By Frank J. Buchman
Bright lights will be shining at the oldest consecutive rodeo in Kansas.
Likewise, this is one of the longest running professional rodeos in the world, and, as importantly, has the most unique heritage in the sport of rodeo.
It’s the 78th annual Flint Hills Rodeo Thursday, Friday and Saturday, June 4-5-6, beginning each evening at 8 o’clock, in the historic rodeo arena at the north edge of Strong City, Kansas, announced Buck Bailey, Chase County rancher and president of the Flint Hills Rodeo Association.
The richest rodeo legacy surrounding the Flint Hills Rodeo was started 78 years ago by E.C. Roberts at his home west of Strong City. It was 1937, when Roberts, his sons and daughter decided to have a rodeo following their love for riding wild horses.
Neighbors from nearby and even further distance came, and it was such a success, the rodeo turned into an annual affair and training ground for what would be the famous Roberts Rodeo Family.
Ken and Gerald Roberts were multiple times world champions in bull riding and bronc riding, as well as collecting all-around championships, while daughter Marjorie was a champion cowgirl bronc rider, known for her trick riding ability as well. Other family members were talented with horses and cattle too, but somebody had to stay home and look after the ranch, and their siblings did, forgoing rodeo fame.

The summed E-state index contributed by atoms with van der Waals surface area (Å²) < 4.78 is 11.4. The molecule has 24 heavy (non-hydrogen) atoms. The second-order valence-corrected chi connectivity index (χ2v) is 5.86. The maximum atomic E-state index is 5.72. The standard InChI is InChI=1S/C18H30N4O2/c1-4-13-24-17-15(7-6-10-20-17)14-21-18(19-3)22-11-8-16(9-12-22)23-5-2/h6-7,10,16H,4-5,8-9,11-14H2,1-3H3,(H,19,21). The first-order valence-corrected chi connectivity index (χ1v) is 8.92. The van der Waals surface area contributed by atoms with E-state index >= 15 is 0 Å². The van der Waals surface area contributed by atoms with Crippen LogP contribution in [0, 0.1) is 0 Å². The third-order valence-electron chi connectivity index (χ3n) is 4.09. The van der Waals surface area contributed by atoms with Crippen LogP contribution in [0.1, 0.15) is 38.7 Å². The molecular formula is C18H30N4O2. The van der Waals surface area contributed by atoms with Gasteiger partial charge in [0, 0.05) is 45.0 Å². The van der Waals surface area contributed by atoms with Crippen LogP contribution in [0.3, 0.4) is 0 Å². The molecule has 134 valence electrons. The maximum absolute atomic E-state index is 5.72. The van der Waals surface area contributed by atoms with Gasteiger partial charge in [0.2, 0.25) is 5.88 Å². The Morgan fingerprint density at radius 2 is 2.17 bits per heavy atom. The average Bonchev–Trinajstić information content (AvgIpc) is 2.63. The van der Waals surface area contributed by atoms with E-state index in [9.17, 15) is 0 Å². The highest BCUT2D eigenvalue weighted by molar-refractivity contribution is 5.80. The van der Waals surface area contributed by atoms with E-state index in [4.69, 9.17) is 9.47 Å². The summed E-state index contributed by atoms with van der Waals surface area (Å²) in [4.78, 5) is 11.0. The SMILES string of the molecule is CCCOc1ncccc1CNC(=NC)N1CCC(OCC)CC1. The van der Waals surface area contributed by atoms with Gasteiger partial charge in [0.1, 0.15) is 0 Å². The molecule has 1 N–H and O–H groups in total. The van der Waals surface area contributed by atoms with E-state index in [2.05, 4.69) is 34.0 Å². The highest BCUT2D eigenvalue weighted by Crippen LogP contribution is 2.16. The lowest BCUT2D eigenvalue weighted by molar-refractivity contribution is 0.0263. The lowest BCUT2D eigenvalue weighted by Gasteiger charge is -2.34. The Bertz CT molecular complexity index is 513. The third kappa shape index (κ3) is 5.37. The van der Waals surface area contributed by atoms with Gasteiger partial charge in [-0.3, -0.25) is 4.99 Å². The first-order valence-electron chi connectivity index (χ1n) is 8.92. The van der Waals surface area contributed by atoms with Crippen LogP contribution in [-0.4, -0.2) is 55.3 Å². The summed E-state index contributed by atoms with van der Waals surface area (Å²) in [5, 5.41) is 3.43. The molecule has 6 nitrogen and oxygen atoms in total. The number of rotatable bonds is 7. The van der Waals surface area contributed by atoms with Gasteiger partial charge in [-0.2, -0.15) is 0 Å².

Additionally, the family formed the Roberts Rodeo Company, contracting professional rodeos throughout the Midwest. When that company dispersed, the Flint Hills Rodeo Association acquired the livestock, provided livestock for the annual competition at Strong City, and contracted to rodeos throughout the country, including qualifying stock for the National Finals Rodeo.
When the senior Roberts moved to a home at the north edge of Strong City, he built an arena right out in his front yard, and the rodeo continues there today.
While the list of attractions for this year’s rodeo sanctioned again by the Professional Rodeo Cowboys Association is most extensive, a special noteworthiness is the return of “Cervi Brothers Rodeo Company, Padroni, Colorado, to supply the livestock for this year’s rodeo,” Bailey said.
Mike Cervi, founder of the company, began his rodeo career at the age of 14, working as a rodeo clown.
More than 60 years later, Cervi and his family own two of the largest rodeo companies in the world.
The former Beutler Brothers Rodeo Company is now known as the Beutler Brothers and Cervi Rodeo Company. The former Billy Minick Rodeo, owned originally by well-known producers Harry Knight and Gene Autry, is Cervi Championship Rodeo Company.